OPINION BY CLAIRE HUEG
Let me preface this article with one statement: I’m a feminist. Yes, I shave my armpits. No, I don’t light my bras on fire. (Note to the women who do: bras are expensive. If you don’t like them, just don’t buy them in the first place.)
When I say I’m a feminist, I mean that I think women deserve equal pay for equal work. I believe that we deserve leadership roles beyond one token woman in the conference room. I don’t think the fact that women CEOs are less common than CEOs named John is a coincidence. I definitely can’t justify why we are treated as a minority when we comprise half of the population.
I also realize that my complaining about these things does nothing. The only way for these problems to change is for girls around the world to be as educated as their male peers. Currently, 62 million girls don’t have access to education, making it nearly impossible for women to be represented equally in competitive jobs where education matters.
Enter Michelle Obama and her new hashtag #62milliongirls. The video she used to introduce it calls for Instagram and Twitter users to post the hashtag along with what education has provided for them.
I don’t think she’s overstepping here. She has two daughters, and she is a woman who has benefited from scholastic opportunities. Since she is in a public position, it is only fair and natural for her to use that publicity to speak out on issues she is passionate about.
Her prior initiatives, including exercise and healthy eating, have targeted American kids specifically. It’s exciting to see her new movement have a global reach. With her husband leaving office shortly, she can’t act as “America’s mom” anymore. This campaign is proof that she has always been genuinely pushing for a better community and not acting for political benefits or as part of her husband’s power trips. Her new campaign for girls’ education is the perfect way for her to branch out of her job as FLOTUS and into a new role as a global feminist advocate.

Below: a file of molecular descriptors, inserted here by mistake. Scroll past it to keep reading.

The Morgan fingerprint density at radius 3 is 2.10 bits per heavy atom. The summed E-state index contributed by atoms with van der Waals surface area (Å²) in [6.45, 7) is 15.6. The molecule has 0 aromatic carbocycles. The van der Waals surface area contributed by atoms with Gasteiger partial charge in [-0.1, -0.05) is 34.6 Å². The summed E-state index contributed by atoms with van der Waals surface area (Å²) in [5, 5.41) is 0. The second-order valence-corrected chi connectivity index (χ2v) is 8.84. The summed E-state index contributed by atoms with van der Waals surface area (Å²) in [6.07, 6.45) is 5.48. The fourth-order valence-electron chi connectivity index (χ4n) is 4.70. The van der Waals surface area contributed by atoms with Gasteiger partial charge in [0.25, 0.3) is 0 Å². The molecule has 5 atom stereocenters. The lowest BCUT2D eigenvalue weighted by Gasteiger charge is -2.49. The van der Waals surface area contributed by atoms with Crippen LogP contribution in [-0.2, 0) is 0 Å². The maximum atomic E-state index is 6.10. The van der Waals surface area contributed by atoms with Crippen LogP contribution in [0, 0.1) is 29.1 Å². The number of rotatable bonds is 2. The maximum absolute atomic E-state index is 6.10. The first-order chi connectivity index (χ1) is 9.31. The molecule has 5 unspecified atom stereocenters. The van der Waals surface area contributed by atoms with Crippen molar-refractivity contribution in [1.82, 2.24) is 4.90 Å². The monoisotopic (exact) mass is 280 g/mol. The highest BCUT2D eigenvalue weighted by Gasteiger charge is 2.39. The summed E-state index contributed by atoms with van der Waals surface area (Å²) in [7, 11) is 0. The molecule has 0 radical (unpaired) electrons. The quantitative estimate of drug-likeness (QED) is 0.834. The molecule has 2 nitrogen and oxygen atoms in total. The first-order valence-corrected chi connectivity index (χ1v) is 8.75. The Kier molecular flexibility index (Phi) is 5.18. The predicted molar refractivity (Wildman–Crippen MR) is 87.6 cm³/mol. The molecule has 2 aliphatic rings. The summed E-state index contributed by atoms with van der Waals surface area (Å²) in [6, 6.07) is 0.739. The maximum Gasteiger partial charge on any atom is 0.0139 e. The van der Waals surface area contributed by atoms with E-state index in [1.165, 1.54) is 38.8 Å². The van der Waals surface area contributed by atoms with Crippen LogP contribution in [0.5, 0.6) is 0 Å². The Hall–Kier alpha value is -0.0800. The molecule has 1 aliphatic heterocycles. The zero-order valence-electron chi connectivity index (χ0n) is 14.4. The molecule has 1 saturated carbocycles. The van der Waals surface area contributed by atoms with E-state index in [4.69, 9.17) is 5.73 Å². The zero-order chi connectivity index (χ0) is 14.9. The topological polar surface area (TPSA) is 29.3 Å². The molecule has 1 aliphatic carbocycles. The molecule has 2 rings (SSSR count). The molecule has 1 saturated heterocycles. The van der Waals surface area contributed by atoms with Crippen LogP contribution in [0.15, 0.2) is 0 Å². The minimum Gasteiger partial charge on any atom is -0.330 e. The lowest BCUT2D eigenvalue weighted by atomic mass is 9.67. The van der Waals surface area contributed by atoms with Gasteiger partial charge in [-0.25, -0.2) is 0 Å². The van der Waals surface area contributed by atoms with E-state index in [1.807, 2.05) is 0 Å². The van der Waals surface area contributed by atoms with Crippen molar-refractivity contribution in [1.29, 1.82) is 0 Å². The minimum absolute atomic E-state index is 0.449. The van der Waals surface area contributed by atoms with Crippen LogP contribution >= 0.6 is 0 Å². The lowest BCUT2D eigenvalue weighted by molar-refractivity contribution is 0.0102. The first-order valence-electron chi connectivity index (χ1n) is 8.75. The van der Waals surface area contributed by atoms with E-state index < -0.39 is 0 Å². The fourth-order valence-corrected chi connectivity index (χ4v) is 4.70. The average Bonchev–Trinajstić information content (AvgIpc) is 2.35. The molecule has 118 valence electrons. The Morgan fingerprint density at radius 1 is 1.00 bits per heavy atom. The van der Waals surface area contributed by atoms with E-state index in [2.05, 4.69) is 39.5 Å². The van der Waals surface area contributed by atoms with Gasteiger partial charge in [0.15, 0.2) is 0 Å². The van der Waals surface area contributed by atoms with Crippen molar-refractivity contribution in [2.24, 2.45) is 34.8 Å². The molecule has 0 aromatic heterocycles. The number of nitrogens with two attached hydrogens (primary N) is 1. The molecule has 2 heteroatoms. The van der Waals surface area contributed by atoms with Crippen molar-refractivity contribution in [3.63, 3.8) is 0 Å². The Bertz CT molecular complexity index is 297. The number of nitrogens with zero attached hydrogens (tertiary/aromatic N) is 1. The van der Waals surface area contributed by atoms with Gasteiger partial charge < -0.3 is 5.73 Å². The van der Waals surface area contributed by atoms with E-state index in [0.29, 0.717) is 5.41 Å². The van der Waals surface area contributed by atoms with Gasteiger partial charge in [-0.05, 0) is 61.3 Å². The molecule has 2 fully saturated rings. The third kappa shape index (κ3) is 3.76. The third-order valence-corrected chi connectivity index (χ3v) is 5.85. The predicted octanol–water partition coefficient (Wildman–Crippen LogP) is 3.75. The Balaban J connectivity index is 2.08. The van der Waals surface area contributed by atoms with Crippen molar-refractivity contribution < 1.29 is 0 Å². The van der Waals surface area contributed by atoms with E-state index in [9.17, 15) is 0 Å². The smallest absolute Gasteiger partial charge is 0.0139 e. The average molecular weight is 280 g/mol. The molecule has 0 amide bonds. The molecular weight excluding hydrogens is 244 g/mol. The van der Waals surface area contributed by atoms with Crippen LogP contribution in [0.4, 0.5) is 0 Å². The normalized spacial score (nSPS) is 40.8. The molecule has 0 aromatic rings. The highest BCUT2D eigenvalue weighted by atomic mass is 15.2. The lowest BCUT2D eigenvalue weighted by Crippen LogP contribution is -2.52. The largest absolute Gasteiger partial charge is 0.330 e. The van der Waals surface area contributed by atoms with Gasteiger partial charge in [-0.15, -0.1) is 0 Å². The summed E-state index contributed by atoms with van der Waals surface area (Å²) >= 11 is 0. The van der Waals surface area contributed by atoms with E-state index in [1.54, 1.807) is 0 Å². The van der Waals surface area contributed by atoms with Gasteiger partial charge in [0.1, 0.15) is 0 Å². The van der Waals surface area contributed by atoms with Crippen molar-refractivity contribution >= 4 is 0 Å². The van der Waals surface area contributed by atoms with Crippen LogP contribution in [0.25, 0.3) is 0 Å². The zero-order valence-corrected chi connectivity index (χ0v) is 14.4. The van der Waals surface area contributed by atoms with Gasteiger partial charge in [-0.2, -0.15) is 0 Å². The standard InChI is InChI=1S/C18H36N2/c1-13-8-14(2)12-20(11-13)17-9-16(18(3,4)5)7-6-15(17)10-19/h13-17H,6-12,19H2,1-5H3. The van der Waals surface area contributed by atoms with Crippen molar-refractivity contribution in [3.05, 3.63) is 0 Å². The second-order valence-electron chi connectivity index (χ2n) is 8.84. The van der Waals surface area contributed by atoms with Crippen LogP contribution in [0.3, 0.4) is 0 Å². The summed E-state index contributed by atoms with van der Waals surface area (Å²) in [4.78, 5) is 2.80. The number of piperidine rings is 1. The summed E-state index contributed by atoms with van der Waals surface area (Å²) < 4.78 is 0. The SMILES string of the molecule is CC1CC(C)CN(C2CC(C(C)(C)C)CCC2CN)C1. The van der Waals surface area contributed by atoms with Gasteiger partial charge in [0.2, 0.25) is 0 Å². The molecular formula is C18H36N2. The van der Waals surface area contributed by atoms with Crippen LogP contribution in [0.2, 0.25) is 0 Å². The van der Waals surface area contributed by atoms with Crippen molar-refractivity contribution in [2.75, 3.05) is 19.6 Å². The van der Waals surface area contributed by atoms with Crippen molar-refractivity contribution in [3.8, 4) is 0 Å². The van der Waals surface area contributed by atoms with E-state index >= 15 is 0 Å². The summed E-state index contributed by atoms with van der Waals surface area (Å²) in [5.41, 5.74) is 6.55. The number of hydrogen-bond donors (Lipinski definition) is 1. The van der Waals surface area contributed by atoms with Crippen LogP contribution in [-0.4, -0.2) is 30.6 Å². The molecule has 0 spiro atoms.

With Michelle Obama’s representation, this movement will go exactly where I believe it needs to go. She has the unique ability to reach and connect with every woman in our country, gaining the support 62 million girls need.
I hope she will give more support than just a hashtag. It would be unfair for her to claim she is a supporter while denying uneducated girls any access to her financial resources or political clout.
I think awareness should be the first step. If you really see an issue, financially support the resolution of it. Put your money where your hashtag is. #62milliongirls alone will not create change, but it is a catalyst for the real changes we need. It doesn’t stop at awareness. We need to grow this movement into financial and political support for new legislation around the world and even for underprivledged women boarding schools.
The beautiful thing about this hashtag is you don’t have to be rich and powerful to provide support. Broke college students can post using it. Financially burdened parents (the ones who can’t afford their children’s education) can speak out for their needs without burdening themselves further. It is an equalizer in support.
People are excited about this cause. Beyoncé is tweeting about it, for crying out loud. It’s a topic that needs attention. I’m so glad that someone as poised and caring as Michelle Obama is becoming the face of it.